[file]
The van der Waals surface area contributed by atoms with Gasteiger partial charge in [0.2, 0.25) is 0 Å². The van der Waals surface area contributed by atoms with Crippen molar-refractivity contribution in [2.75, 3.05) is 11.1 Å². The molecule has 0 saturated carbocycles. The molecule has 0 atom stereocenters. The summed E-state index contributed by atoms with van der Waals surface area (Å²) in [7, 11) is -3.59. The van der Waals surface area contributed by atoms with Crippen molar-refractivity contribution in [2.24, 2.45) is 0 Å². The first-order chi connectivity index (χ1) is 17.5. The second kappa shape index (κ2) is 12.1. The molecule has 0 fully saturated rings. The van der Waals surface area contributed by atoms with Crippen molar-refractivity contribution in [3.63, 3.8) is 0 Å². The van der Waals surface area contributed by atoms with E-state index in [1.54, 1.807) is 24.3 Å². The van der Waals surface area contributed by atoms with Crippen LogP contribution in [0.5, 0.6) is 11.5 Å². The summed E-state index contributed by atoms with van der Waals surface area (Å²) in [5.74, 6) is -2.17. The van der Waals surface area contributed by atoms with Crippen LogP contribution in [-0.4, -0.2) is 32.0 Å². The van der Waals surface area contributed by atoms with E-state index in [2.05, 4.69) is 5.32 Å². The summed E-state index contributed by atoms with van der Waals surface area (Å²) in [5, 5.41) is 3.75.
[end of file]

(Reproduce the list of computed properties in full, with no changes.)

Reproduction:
The van der Waals surface area contributed by atoms with Gasteiger partial charge in [0.2, 0.25) is 0 Å². The van der Waals surface area contributed by atoms with Crippen molar-refractivity contribution in [2.75, 3.05) is 11.1 Å². The molecule has 0 saturated carbocycles. The molecule has 0 atom stereocenters. The summed E-state index contributed by atoms with van der Waals surface area (Å²) in [7, 11) is -3.59. The van der Waals surface area contributed by atoms with Crippen molar-refractivity contribution in [2.24, 2.45) is 0 Å². The first-order chi connectivity index (χ1) is 17.5. The second kappa shape index (κ2) is 12.1. The molecule has 0 fully saturated rings. The van der Waals surface area contributed by atoms with Crippen molar-refractivity contribution in [3.63, 3.8) is 0 Å². The van der Waals surface area contributed by atoms with E-state index in [1.54, 1.807) is 24.3 Å². The van der Waals surface area contributed by atoms with Crippen LogP contribution in [0.5, 0.6) is 11.5 Å². The summed E-state index contributed by atoms with van der Waals surface area (Å²) in [5.74, 6) is -2.17. The van der Waals surface area contributed by atoms with Crippen LogP contribution in [-0.4, -0.2) is 32.0 Å². The van der Waals surface area contributed by atoms with E-state index in [2.05, 4.69) is 5.32 Å². The summed E-state index contributed by atoms with van der Waals surface area (Å²) in [5, 5.41) is 3.75.